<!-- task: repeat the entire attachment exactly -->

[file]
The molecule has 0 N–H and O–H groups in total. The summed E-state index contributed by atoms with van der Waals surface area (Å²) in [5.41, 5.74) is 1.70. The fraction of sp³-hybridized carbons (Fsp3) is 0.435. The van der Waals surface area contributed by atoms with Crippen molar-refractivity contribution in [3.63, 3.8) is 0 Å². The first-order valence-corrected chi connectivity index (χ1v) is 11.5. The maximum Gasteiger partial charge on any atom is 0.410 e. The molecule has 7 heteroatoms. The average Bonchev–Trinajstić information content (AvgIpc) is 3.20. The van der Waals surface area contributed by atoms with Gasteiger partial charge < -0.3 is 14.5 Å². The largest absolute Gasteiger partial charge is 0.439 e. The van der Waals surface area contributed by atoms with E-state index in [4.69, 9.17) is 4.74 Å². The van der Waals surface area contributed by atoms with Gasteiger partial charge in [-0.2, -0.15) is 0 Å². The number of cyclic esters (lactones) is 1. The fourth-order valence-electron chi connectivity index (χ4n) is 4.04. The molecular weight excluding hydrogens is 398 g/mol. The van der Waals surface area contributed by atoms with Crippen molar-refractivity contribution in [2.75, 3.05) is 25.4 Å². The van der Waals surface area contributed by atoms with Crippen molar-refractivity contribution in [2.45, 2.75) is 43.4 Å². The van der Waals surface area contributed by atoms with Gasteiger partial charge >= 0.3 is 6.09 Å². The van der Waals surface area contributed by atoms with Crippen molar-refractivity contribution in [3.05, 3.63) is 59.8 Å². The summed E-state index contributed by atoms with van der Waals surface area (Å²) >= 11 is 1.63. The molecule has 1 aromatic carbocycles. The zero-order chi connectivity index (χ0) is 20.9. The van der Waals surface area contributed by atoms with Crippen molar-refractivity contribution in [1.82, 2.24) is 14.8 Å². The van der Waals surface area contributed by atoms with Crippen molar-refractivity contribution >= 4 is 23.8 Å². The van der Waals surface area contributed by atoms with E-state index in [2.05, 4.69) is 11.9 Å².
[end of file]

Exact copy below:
The molecule has 0 N–H and O–H groups in total. The summed E-state index contributed by atoms with van der Waals surface area (Å²) in [5.41, 5.74) is 1.70. The fraction of sp³-hybridized carbons (Fsp3) is 0.435. The van der Waals surface area contributed by atoms with Crippen molar-refractivity contribution in [3.63, 3.8) is 0 Å². The first-order valence-corrected chi connectivity index (χ1v) is 11.5. The maximum Gasteiger partial charge on any atom is 0.410 e. The molecule has 7 heteroatoms. The average Bonchev–Trinajstić information content (AvgIpc) is 3.20. The van der Waals surface area contributed by atoms with Gasteiger partial charge < -0.3 is 14.5 Å². The largest absolute Gasteiger partial charge is 0.439 e. The van der Waals surface area contributed by atoms with E-state index in [4.69, 9.17) is 4.74 Å². The van der Waals surface area contributed by atoms with Gasteiger partial charge in [-0.2, -0.15) is 0 Å². The number of cyclic esters (lactones) is 1. The fourth-order valence-electron chi connectivity index (χ4n) is 4.04. The molecular weight excluding hydrogens is 398 g/mol. The van der Waals surface area contributed by atoms with Crippen molar-refractivity contribution in [2.75, 3.05) is 25.4 Å². The van der Waals surface area contributed by atoms with Crippen molar-refractivity contribution in [2.45, 2.75) is 43.4 Å². The van der Waals surface area contributed by atoms with Gasteiger partial charge >= 0.3 is 6.09 Å². The van der Waals surface area contributed by atoms with Crippen molar-refractivity contribution in [3.05, 3.63) is 59.8 Å². The summed E-state index contributed by atoms with van der Waals surface area (Å²) >= 11 is 1.63. The molecule has 1 aromatic carbocycles. The zero-order chi connectivity index (χ0) is 20.9. The van der Waals surface area contributed by atoms with Crippen molar-refractivity contribution in [1.82, 2.24) is 14.8 Å². The van der Waals surface area contributed by atoms with Crippen molar-refractivity contribution >= 4 is 23.8 Å². The van der Waals surface area contributed by atoms with E-state index in [2.05, 4.69) is 11.9 Å².